Hi all. I wish to create high quality gifs from videos. I realised that shotcut is better than most in terms of output quality. File size is not my issue. Correct me if I am wrong but I think a speed control option is missing.
Earlier I thought that the fps option on advanced export settings would control the speed.
So for example. I had a 25fps 3 sec clip of 75 frames. Now i want a gif of it which runs slower. So i set fps at 18 and export.
NOW the result is a jittery gif of 18 fps but playing for only 3 sec which means it drops a lot of frames in between. So total frames go down from 75 to 54.
What I want is that it should play all of those 75 frames at 18 fps and since it is slowed the gif should run for more than 3 sec.
(I tried slowing down the source video by clicking ‘i’/properties but it results in a gif with duplicate frames.)
I am new so I may have missed something but is there any way to accomplish this within shotcut.
Thanks, kind sir for suggestion. I had already tried this and the gif IS slowed however as i mentioned it now has more duplicate frames.
For example setting speed to 0.5 results in a gif that has twice the number of frames to achieve the slow pace rather than increasing the delay between frames.
After you answered i tried it again and now i found that even with twice the frames the total size is exactly the same. I have edited many gifs before but never came across such a situation.
BTW- to know the number of frames i use gif editor pro on android. It is possible that virtually doubling the frames is a way of slowing the gif and this app is fooled into thinking that there actually are 2x frames.
However 2 things.
I imported same 2x gif into shotcut and it says it has variable framerate and is not reliable for editing and gives the conversion prompt.
Is this normal for gifs being imported to shotcut?
Also is it not weird that there is no dedicated speed setting at the time of export? Because most other gif related softwares have a simple frame delay field.
But also i wondered if there is a technical reasoning behind this approach. Maybe for when people combine multiple gifs in one and therefore their individual pace can be maintained/tweaked rather than applying equal frame delay to all of them? Makes sense???
I’m afraid I am unable to answer these questions. I have only used GIFs once or twice and haven’t gone into the detail you are asking. Your findings are interesting though but @Sfotcut would be more likely to be able to answer your queries than I.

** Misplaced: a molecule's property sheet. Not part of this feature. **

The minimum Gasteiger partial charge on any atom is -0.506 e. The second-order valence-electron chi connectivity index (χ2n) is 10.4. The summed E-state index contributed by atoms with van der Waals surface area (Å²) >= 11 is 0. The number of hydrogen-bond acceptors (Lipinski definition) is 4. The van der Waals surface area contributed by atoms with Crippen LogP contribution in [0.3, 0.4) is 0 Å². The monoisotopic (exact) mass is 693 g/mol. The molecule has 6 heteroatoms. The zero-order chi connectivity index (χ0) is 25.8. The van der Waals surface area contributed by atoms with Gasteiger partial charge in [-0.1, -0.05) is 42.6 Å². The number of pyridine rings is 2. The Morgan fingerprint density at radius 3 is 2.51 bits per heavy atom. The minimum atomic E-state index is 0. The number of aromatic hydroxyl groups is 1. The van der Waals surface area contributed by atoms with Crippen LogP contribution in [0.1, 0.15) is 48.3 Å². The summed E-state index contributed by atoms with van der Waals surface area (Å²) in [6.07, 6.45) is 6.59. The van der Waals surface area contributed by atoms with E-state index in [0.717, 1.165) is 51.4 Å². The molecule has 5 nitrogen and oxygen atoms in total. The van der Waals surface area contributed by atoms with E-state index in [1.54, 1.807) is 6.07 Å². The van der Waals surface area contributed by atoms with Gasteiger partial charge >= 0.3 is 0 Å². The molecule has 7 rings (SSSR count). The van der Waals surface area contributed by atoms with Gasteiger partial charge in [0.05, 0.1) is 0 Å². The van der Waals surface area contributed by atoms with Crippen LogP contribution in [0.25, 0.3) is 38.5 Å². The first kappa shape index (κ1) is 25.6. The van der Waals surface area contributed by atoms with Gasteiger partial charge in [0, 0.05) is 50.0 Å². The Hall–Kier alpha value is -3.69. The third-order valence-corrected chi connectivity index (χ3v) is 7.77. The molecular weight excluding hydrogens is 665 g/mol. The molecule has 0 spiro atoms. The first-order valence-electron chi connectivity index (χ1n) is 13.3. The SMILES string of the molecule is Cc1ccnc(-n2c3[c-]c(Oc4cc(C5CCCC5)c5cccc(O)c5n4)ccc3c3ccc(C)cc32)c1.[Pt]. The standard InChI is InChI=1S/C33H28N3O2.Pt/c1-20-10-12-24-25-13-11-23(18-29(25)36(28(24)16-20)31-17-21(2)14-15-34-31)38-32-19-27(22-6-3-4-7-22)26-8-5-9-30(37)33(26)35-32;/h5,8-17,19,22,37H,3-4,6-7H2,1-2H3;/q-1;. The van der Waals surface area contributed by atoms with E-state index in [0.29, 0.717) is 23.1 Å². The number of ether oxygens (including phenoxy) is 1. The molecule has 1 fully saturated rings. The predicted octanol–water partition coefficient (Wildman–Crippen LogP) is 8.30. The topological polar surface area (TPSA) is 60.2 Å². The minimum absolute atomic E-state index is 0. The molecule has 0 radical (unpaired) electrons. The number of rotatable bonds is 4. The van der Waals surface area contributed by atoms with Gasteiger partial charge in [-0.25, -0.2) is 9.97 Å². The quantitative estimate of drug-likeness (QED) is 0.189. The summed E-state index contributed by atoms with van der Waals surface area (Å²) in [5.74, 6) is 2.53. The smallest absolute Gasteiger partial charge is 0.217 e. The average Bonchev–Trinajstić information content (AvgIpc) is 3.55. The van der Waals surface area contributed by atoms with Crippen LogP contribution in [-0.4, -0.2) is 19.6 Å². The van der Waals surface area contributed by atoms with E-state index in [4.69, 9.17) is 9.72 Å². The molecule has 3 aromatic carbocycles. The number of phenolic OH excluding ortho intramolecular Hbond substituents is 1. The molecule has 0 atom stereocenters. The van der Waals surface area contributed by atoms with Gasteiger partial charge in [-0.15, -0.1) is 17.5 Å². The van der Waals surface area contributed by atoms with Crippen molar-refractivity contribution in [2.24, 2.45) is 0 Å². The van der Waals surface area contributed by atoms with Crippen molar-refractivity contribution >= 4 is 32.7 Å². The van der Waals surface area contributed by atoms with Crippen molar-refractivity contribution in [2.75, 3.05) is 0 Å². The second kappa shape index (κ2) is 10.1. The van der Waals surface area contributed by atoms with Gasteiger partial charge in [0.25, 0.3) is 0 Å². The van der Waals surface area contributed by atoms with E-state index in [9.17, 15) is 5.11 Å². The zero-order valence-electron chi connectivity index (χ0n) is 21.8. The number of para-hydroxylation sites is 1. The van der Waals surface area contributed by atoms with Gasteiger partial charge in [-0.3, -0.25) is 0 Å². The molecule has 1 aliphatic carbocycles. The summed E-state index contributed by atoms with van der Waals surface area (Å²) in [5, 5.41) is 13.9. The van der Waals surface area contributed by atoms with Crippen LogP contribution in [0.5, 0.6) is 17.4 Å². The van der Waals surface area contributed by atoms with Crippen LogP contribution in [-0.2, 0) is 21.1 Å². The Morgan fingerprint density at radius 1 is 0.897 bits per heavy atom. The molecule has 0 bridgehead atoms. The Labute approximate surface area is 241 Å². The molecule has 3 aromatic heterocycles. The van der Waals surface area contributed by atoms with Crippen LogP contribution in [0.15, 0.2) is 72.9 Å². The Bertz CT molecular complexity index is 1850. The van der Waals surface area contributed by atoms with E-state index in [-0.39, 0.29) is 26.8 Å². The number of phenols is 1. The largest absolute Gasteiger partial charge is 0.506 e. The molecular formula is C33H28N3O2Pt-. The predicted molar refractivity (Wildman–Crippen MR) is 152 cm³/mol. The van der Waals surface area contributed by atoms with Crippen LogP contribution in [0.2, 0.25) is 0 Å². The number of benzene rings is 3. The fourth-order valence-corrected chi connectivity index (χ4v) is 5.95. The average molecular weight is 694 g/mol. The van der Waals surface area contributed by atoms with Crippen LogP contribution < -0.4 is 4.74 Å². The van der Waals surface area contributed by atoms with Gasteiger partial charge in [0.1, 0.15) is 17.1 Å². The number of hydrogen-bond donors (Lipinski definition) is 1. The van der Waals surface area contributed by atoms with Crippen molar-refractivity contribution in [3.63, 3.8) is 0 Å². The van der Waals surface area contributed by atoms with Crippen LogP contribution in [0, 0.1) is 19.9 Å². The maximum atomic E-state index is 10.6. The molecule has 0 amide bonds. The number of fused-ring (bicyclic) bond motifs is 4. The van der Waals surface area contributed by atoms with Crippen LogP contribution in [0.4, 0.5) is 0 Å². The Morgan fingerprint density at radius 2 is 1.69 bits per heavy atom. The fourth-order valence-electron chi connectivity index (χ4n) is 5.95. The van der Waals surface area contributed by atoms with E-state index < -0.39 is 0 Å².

Not quite. It only controls the number of frames per second. It does not control the number of seconds the video will last. The project timeline determines the length in seconds. Frames will be dropped or duplicated as necessary to meet the FPS target without changing the video length.
18 / 25 = 0.72
Going to clip > Properties > Speed = 0.72 as you did before will put the clip into slow motion. As you noticed, frames are duplicated to stretch the video runtime while remaining at 25fps. Once the FPS is dropped to 18, the duplication will disappear. It takes both modifications working together to change the delay between source frames.
The FPS can be set to 18 either with a custom Video Mode, or at the Export panel under Advanced. There are fewer bad surprises / easier troubleshooting / fewer layers of math when using the Video Mode to set FPS rather than the Export panel.
This is normal. GIF is not a traditional video format. It can have arbitrary timings from frame to frame, which is at odds with the constant frame rate of a video timeline. If you convert, use the highest quality mode.
It might be a notable omission for a dedicated GIF editor, perhaps. But for conventional video editors, this is not weird at all. Most people don’t edit a two-hour blockbuster movie, then at the very end decide to speed up the whole thing by 1.25x.
This could be tricky. As I’m sure you know, GIF uses a 256-color palette. Matching (optimizing) the palette to the colors that are actually used in a video is critical to achieving high quality. By nature, this is a two-pass operation (first to find the most common colors, then to encode the GIF using those colors), but Shotcut does not export GIF in two passes. Quality will suffer due to a more generic palette. A highest-quality GIF creation method using ffmpeg is described here:
Another option that’s much easier to use is Animated PNG instead of GIF, which also gets past the 256-color limitation. Shotcut can export directly to Animated PNG like this:
More practical is the one to calculate speed (desired fps ÷ original fps) However I would like to state that I had to set the desired fps (18) to BOTH the project settings and at the time of exporting to get the perfect gif i.e. Exact number of frames as the total of the timeline (no dublication) + running at a slower framerate (18).
So based on what Austin said, this seems to be the steps to slow down or speed up a gif w/o duplication or deletion of frames.
Choose an appropriate lower or higher framerate depending on what you want to do.
This is the desired fps. Divide it by original fps of the clip. Put this value as the speed in i/properties of the clip.
Use the desired fps as the project fps and also while exporting.
Another thing - at a point in trial n error I made a slowed gif with twice the number of frames (duplication) however I saw that the file size was almost same as a neutral gif export at same quality setting.
Can you tell how is that possible?
Are there instructions to use frames twice rather than actually storing them?
Is this kind of gif stable when copying or moving.
Lastly I understand that making gif is not the main purpose but when I saw that it can export much more detailed (but heavy) gifs I wanted to see what all it could do so I asked in more details.